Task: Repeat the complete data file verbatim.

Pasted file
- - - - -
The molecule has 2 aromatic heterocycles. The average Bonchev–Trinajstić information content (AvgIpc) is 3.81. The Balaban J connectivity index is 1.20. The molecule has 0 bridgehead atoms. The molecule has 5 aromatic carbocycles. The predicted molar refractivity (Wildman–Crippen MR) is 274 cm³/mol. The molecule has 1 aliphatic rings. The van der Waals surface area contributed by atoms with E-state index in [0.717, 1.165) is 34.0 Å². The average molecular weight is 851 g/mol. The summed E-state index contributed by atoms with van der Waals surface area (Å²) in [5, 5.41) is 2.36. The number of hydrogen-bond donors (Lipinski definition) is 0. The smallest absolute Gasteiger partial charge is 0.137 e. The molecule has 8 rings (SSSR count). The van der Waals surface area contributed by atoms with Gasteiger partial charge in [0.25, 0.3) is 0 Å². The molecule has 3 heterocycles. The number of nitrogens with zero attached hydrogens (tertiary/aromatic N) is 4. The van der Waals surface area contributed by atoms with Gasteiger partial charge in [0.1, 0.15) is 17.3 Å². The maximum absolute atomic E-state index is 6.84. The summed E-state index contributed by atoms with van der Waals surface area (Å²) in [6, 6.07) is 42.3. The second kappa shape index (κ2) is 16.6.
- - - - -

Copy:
The molecule has 2 aromatic heterocycles. The average Bonchev–Trinajstić information content (AvgIpc) is 3.81. The Balaban J connectivity index is 1.20. The molecule has 0 bridgehead atoms. The molecule has 5 aromatic carbocycles. The predicted molar refractivity (Wildman–Crippen MR) is 274 cm³/mol. The molecule has 1 aliphatic rings. The van der Waals surface area contributed by atoms with E-state index in [0.717, 1.165) is 34.0 Å². The average molecular weight is 851 g/mol. The summed E-state index contributed by atoms with van der Waals surface area (Å²) in [5, 5.41) is 2.36. The number of hydrogen-bond donors (Lipinski definition) is 0. The smallest absolute Gasteiger partial charge is 0.137 e. The molecule has 8 rings (SSSR count). The van der Waals surface area contributed by atoms with Gasteiger partial charge in [0.25, 0.3) is 0 Å². The molecule has 3 heterocycles. The number of nitrogens with zero attached hydrogens (tertiary/aromatic N) is 4. The van der Waals surface area contributed by atoms with Gasteiger partial charge in [0.1, 0.15) is 17.3 Å². The maximum absolute atomic E-state index is 6.84. The summed E-state index contributed by atoms with van der Waals surface area (Å²) in [6, 6.07) is 42.3. The second kappa shape index (κ2) is 16.6.